I like this quote not just because of the imagery and that I could meditate on this forever, but it almost seems to me that its like John 3:16's lesser known brother. Anyways, enough rambling...
I took this picture this morning (before Orthros and the Divine Liturgy) at my parish, St Ignatios. I like how it takes the quote and gives a visual representation linking the Old Testament story with the verse from the Gospel of St John.Of course the Son of Man lifted on the cross heals primarily our souls while the snake on the staff was solely a physical healing from the scourge the LORD had sent upon them.
I wish to point out that there are many parallels drawn between Jesus and Moses. The Exodus is very often cited as a parallel to the Christian experience. Slavery in Egypt is akin to our slavery to sin before baptism. The parting of the waters and washing away of Pharaoh's army is symbolic of our baptism and the washing away what held in slavery to sin. On our journey to the promised land, a.k.a. Heaven, we are afflicted because of our sins/grumbling/doubting. Just as the Israelites were healed by the snake on the staff.
Then they set out from Mount Hor by the way of the Red Sea, to go around the land of Edom; and the people became impatient because of the journey. The people spoke against God and Moses, “Why have you brought us up out of Egypt to die in the wilderness? For there is no food and no water, and we loathe this miserable food.”The part about Moses interceding on their behalf reminds me of Jesus' parable about the fig tree:
The LORD sent fiery serpents among the people and they bit the people, so that many people of Israel died. So the people came to Moses and said, “We have sinned, because we have spoken against the LORD and you; intercede with the LORD, that He may remove the serpents from us.” And Moses interceded for the people. Then the LORD said to Moses, “Make a fiery serpent, and set it on a standard; and it shall come about, that everyone who is bitten, when he looks at it, he will live.” And Moses made a bronze serpent and set it on the standard; and it came about, that if a serpent bit any man, when he looked to the bronze serpent, he lived. Numbers 21:4-9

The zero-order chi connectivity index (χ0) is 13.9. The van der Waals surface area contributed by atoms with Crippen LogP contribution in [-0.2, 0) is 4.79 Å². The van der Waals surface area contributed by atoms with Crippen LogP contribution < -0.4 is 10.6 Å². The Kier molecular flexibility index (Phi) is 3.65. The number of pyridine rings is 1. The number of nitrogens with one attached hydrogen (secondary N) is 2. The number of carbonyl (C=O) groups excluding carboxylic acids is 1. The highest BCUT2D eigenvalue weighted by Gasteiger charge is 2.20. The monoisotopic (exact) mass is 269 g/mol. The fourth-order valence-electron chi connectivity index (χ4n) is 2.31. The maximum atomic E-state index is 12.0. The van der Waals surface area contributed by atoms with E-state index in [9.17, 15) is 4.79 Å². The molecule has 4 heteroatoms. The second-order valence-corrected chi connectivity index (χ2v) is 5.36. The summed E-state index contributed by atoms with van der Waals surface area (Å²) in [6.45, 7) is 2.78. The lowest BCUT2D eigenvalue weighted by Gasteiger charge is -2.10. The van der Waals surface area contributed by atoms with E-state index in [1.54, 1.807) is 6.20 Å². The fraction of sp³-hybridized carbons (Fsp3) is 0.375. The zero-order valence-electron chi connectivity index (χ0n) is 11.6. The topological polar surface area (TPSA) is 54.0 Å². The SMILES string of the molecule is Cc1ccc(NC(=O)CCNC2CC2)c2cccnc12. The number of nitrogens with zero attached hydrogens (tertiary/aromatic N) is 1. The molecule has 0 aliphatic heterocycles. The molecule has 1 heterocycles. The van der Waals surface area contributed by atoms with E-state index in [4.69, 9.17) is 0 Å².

And He began telling this parable: “A man had a fig tree which had been planted in his vineyard; and he came looking for fruit on it and did not find any. And he said to the vineyard-keeper, ‘Behold, for three years I have come looking for fruit on this fig tree without finding any. Cut it down! Why does it even use up the ground?’ And he answered and said to him, ‘Let it alone, sir, for this year too, until I dig around it and put in fertilizer; and if it bears fruit next year, fine; but if not, cut it down.’” Luke 13:6-9I think that what I mean is self-evident. On that note, I'll quit rambling and leave you to think on this if you will it.
May God bless all who read my ramblings,
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We just studied Moses and the Burning Bush with our homeschooling Bible Study - and my daughter LOVED it. Now, it's time for me to bring the Bible back out, since I'm not familiar with this story of the serpent.
Thanks so much for teaching, and for stopping by Saints and Scripture Sunday!
You're welcome. Thank you for hosting Saint and Scripture. I've really enjoyed taking part.
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